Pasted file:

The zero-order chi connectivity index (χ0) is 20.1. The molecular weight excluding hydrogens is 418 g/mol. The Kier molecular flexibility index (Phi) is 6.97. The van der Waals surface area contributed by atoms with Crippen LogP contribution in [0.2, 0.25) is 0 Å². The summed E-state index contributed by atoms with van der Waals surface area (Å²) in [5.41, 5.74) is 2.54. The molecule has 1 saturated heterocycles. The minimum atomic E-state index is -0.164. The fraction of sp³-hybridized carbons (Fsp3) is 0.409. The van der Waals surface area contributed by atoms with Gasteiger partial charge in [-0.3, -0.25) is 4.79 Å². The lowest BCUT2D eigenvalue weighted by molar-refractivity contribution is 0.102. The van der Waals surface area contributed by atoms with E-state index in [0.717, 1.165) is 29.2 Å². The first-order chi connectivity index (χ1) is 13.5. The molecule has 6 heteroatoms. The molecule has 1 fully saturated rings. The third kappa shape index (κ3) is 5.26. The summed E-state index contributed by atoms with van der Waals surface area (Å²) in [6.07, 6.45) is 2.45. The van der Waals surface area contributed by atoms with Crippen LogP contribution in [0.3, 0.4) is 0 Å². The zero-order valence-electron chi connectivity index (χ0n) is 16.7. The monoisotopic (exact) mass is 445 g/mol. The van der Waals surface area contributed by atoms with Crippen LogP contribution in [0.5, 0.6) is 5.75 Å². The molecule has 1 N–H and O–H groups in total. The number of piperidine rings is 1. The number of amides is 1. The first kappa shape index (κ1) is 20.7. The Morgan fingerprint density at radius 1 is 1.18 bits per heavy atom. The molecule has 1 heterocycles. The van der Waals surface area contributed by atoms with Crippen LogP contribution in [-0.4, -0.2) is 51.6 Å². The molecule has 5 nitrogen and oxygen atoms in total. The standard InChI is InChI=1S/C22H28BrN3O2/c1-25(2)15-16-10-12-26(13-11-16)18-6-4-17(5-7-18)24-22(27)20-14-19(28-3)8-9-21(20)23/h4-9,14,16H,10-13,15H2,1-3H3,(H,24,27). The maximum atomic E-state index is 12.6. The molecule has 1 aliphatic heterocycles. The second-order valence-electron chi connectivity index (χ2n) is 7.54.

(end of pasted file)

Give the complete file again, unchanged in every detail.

The zero-order chi connectivity index (χ0) is 20.1. The molecular weight excluding hydrogens is 418 g/mol. The Kier molecular flexibility index (Phi) is 6.97. The van der Waals surface area contributed by atoms with Crippen LogP contribution in [0.2, 0.25) is 0 Å². The summed E-state index contributed by atoms with van der Waals surface area (Å²) in [5.41, 5.74) is 2.54. The molecule has 1 saturated heterocycles. The minimum atomic E-state index is -0.164. The fraction of sp³-hybridized carbons (Fsp3) is 0.409. The van der Waals surface area contributed by atoms with Gasteiger partial charge in [-0.3, -0.25) is 4.79 Å². The lowest BCUT2D eigenvalue weighted by molar-refractivity contribution is 0.102. The van der Waals surface area contributed by atoms with E-state index in [0.717, 1.165) is 29.2 Å². The first-order chi connectivity index (χ1) is 13.5. The molecule has 6 heteroatoms. The molecule has 1 fully saturated rings. The third kappa shape index (κ3) is 5.26. The summed E-state index contributed by atoms with van der Waals surface area (Å²) in [6.07, 6.45) is 2.45. The van der Waals surface area contributed by atoms with Crippen LogP contribution in [0.3, 0.4) is 0 Å². The zero-order valence-electron chi connectivity index (χ0n) is 16.7. The monoisotopic (exact) mass is 445 g/mol. The van der Waals surface area contributed by atoms with Crippen LogP contribution in [0.5, 0.6) is 5.75 Å². The molecule has 1 N–H and O–H groups in total. The number of piperidine rings is 1. The number of amides is 1. The first kappa shape index (κ1) is 20.7. The Morgan fingerprint density at radius 1 is 1.18 bits per heavy atom. The molecule has 1 heterocycles. The van der Waals surface area contributed by atoms with Crippen LogP contribution in [-0.4, -0.2) is 51.6 Å². The molecule has 5 nitrogen and oxygen atoms in total. The standard InChI is InChI=1S/C22H28BrN3O2/c1-25(2)15-16-10-12-26(13-11-16)18-6-4-17(5-7-18)24-22(27)20-14-19(28-3)8-9-21(20)23/h4-9,14,16H,10-13,15H2,1-3H3,(H,24,27). The maximum atomic E-state index is 12.6. The molecule has 1 aliphatic heterocycles. The second-order valence-electron chi connectivity index (χ2n) is 7.54.